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Simply because one has the desire to be “their own boss”, doesn’t necessarily mean you have the skills to be “your own boss!” Take for example Dan Price the CEO of Gravity Payments, a Seattle-based credit card payment processing firm, who decided that everyone regardless of experience “deserved” a starting salary of $70,000 a year, which is approximately $25,000 a year more than the national average.

Obviously when Price announced the salary increases everyone in the firm cheered and thought they had won the lottery, and no doubt if you were a kid just out of school with minimum skill sets earning $70K, you did!

However within a few short months those experienced and skilled employees within the firm began to quickly realize that giving everyone over the top raises without actually “earning” or perhaps worse yet, not having the “experience” to actually justify those unrealistic salaries.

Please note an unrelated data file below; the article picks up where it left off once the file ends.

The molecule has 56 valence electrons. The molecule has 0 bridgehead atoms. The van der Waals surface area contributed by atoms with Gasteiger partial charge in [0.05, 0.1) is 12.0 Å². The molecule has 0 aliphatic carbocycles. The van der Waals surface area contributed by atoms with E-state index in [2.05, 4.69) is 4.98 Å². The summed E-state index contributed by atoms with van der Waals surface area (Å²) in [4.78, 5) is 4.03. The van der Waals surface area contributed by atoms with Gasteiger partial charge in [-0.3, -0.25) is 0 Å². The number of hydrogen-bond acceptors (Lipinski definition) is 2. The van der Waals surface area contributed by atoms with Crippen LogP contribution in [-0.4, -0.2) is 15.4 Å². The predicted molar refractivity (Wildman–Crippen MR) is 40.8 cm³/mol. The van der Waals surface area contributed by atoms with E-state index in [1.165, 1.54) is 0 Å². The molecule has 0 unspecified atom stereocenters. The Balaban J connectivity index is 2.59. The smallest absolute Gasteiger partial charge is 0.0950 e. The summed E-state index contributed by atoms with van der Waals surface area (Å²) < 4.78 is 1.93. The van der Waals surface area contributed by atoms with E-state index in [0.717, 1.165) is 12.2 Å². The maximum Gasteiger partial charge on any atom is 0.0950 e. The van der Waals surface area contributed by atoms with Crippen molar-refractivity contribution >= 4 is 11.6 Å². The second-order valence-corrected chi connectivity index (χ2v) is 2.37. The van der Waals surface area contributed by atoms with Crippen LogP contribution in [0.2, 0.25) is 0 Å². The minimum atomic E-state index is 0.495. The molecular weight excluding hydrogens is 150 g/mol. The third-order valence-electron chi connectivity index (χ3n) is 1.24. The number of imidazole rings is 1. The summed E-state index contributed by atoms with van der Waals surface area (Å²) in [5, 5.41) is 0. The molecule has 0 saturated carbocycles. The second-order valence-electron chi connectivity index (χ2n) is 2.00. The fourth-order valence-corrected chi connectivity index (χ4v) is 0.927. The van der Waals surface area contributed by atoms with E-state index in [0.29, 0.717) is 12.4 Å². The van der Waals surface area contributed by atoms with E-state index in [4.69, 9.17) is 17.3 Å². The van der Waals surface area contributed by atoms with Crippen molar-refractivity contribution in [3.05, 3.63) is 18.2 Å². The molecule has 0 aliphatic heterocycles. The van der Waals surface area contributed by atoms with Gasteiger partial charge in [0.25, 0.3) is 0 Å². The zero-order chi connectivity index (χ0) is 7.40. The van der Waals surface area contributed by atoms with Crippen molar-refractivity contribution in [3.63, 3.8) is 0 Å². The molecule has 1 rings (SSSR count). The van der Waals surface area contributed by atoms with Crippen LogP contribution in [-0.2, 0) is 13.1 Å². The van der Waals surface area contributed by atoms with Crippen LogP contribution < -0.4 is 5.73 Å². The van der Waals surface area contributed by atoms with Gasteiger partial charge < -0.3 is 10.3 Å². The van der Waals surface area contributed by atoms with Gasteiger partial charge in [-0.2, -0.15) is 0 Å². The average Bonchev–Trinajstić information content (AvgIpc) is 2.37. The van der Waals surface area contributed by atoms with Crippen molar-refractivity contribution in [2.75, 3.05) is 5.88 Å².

Because of this situation the skilled and experienced employees began to quit.

Maisey McMaster a former employee and once a big supporter of the plan said; “He gave raises to people who have the least skills and are the least equipped to do the job, and the ones who were taking on the most didn’t get much of a bump.”

To make matters worst Mr. Price’s older brother and Gravity co-founder, Lucas Price, citing longstanding differences, filed a lawsuit that potentially threatened the company’s very existence. With legal bills quickly mounting and most of his own paycheck and last year’s $2.2 million in profits plowed into the salary increases, Dan Price said, “We don’t have a margin of error to pay those legal fees.”

Do you think this CEO should be fired for running this business in a reckless way to satisfy his liberal ideals?

h/t: Business Insider

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